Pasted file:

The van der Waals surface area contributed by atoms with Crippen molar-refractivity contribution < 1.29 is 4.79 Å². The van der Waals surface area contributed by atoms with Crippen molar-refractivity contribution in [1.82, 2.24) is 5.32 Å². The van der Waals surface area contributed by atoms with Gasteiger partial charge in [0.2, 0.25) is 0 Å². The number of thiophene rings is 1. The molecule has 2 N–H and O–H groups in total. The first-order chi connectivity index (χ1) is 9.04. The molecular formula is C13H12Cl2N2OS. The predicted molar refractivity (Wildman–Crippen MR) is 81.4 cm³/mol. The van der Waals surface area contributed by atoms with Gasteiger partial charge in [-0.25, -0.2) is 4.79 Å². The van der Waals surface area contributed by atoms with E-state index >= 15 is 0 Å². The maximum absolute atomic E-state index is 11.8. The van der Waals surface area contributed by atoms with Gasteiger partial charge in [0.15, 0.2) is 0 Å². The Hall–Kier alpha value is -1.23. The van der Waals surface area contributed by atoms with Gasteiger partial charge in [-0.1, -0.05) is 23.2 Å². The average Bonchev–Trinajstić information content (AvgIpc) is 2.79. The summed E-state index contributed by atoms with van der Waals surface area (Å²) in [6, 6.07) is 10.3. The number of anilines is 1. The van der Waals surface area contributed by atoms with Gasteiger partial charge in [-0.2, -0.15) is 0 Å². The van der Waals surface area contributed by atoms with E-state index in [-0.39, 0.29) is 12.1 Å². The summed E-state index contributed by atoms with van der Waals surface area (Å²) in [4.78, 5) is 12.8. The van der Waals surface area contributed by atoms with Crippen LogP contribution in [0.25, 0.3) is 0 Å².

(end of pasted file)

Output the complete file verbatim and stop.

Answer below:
The van der Waals surface area contributed by atoms with Crippen molar-refractivity contribution < 1.29 is 4.79 Å². The van der Waals surface area contributed by atoms with Crippen molar-refractivity contribution in [1.82, 2.24) is 5.32 Å². The van der Waals surface area contributed by atoms with Gasteiger partial charge in [0.2, 0.25) is 0 Å². The number of thiophene rings is 1. The molecule has 2 N–H and O–H groups in total. The first-order chi connectivity index (χ1) is 9.04. The molecular formula is C13H12Cl2N2OS. The predicted molar refractivity (Wildman–Crippen MR) is 81.4 cm³/mol. The van der Waals surface area contributed by atoms with Gasteiger partial charge in [-0.25, -0.2) is 4.79 Å². The van der Waals surface area contributed by atoms with E-state index >= 15 is 0 Å². The maximum absolute atomic E-state index is 11.8. The van der Waals surface area contributed by atoms with Gasteiger partial charge in [0.15, 0.2) is 0 Å². The Hall–Kier alpha value is -1.23. The van der Waals surface area contributed by atoms with Gasteiger partial charge in [-0.1, -0.05) is 23.2 Å². The average Bonchev–Trinajstić information content (AvgIpc) is 2.79. The summed E-state index contributed by atoms with van der Waals surface area (Å²) in [6, 6.07) is 10.3. The number of anilines is 1. The van der Waals surface area contributed by atoms with Gasteiger partial charge in [-0.2, -0.15) is 0 Å². The van der Waals surface area contributed by atoms with E-state index in [-0.39, 0.29) is 12.1 Å². The summed E-state index contributed by atoms with van der Waals surface area (Å²) in [4.78, 5) is 12.8. The van der Waals surface area contributed by atoms with Crippen LogP contribution in [0.25, 0.3) is 0 Å².